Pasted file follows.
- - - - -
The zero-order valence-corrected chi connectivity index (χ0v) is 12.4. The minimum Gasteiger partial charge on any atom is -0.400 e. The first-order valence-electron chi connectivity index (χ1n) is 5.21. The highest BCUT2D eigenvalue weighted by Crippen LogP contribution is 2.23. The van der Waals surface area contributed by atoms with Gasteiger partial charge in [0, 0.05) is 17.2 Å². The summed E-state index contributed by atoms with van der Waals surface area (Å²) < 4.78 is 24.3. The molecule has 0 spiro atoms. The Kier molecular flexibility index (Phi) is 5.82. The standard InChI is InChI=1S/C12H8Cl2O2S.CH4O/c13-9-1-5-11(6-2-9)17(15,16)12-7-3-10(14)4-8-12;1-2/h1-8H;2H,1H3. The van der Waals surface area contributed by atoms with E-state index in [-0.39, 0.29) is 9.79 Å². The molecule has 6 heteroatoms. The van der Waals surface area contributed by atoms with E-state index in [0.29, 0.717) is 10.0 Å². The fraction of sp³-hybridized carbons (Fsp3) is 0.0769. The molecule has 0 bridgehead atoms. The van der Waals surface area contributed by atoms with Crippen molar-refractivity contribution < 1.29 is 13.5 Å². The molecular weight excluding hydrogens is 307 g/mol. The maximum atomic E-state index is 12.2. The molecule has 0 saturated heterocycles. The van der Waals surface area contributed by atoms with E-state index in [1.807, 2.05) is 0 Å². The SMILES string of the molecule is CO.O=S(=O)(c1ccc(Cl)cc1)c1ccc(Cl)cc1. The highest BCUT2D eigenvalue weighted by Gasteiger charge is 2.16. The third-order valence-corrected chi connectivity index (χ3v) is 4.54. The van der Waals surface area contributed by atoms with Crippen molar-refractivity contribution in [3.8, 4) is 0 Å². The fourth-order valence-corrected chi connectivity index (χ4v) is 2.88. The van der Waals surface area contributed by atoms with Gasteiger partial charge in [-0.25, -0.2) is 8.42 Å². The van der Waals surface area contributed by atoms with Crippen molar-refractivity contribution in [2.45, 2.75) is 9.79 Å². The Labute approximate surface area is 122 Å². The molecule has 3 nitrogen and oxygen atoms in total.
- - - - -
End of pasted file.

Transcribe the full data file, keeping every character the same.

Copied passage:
The zero-order valence-corrected chi connectivity index (χ0v) is 12.4. The minimum Gasteiger partial charge on any atom is -0.400 e. The first-order valence-electron chi connectivity index (χ1n) is 5.21. The highest BCUT2D eigenvalue weighted by Crippen LogP contribution is 2.23. The van der Waals surface area contributed by atoms with Gasteiger partial charge in [0, 0.05) is 17.2 Å². The summed E-state index contributed by atoms with van der Waals surface area (Å²) < 4.78 is 24.3. The molecule has 0 spiro atoms. The Kier molecular flexibility index (Phi) is 5.82. The standard InChI is InChI=1S/C12H8Cl2O2S.CH4O/c13-9-1-5-11(6-2-9)17(15,16)12-7-3-10(14)4-8-12;1-2/h1-8H;2H,1H3. The van der Waals surface area contributed by atoms with E-state index in [-0.39, 0.29) is 9.79 Å². The molecule has 6 heteroatoms. The van der Waals surface area contributed by atoms with E-state index in [0.29, 0.717) is 10.0 Å². The fraction of sp³-hybridized carbons (Fsp3) is 0.0769. The molecule has 0 bridgehead atoms. The van der Waals surface area contributed by atoms with Crippen molar-refractivity contribution < 1.29 is 13.5 Å². The molecular weight excluding hydrogens is 307 g/mol. The maximum atomic E-state index is 12.2. The molecule has 0 saturated heterocycles. The van der Waals surface area contributed by atoms with E-state index in [1.807, 2.05) is 0 Å². The SMILES string of the molecule is CO.O=S(=O)(c1ccc(Cl)cc1)c1ccc(Cl)cc1. The highest BCUT2D eigenvalue weighted by Gasteiger charge is 2.16. The third-order valence-corrected chi connectivity index (χ3v) is 4.54. The van der Waals surface area contributed by atoms with Crippen molar-refractivity contribution in [3.8, 4) is 0 Å². The fourth-order valence-corrected chi connectivity index (χ4v) is 2.88. The van der Waals surface area contributed by atoms with Gasteiger partial charge in [-0.25, -0.2) is 8.42 Å². The van der Waals surface area contributed by atoms with Crippen molar-refractivity contribution in [2.45, 2.75) is 9.79 Å². The Labute approximate surface area is 122 Å². The molecule has 3 nitrogen and oxygen atoms in total.